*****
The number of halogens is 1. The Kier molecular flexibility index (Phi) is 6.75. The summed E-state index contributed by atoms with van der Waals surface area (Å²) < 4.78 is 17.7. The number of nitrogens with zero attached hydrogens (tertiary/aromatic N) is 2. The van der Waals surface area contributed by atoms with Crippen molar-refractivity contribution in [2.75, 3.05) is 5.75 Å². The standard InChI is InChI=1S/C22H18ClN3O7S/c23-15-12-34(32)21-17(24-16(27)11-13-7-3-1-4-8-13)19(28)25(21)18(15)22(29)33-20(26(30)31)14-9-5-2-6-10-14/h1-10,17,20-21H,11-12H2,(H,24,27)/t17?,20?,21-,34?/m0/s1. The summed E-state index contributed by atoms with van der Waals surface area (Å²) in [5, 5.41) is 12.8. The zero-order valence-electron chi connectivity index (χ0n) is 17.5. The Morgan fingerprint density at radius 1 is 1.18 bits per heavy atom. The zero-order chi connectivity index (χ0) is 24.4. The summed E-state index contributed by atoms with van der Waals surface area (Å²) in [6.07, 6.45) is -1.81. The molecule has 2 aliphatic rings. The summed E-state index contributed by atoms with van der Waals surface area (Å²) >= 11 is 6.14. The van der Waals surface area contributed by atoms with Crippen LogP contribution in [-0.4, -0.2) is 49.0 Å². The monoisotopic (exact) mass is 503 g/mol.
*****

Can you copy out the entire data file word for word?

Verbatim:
The number of halogens is 1. The Kier molecular flexibility index (Phi) is 6.75. The summed E-state index contributed by atoms with van der Waals surface area (Å²) < 4.78 is 17.7. The number of nitrogens with zero attached hydrogens (tertiary/aromatic N) is 2. The van der Waals surface area contributed by atoms with Crippen molar-refractivity contribution in [2.75, 3.05) is 5.75 Å². The standard InChI is InChI=1S/C22H18ClN3O7S/c23-15-12-34(32)21-17(24-16(27)11-13-7-3-1-4-8-13)19(28)25(21)18(15)22(29)33-20(26(30)31)14-9-5-2-6-10-14/h1-10,17,20-21H,11-12H2,(H,24,27)/t17?,20?,21-,34?/m0/s1. The summed E-state index contributed by atoms with van der Waals surface area (Å²) in [5, 5.41) is 12.8. The zero-order valence-electron chi connectivity index (χ0n) is 17.5. The Morgan fingerprint density at radius 1 is 1.18 bits per heavy atom. The zero-order chi connectivity index (χ0) is 24.4. The summed E-state index contributed by atoms with van der Waals surface area (Å²) in [6.07, 6.45) is -1.81. The molecule has 2 aliphatic rings. The summed E-state index contributed by atoms with van der Waals surface area (Å²) >= 11 is 6.14. The van der Waals surface area contributed by atoms with Crippen LogP contribution in [-0.4, -0.2) is 49.0 Å². The monoisotopic (exact) mass is 503 g/mol.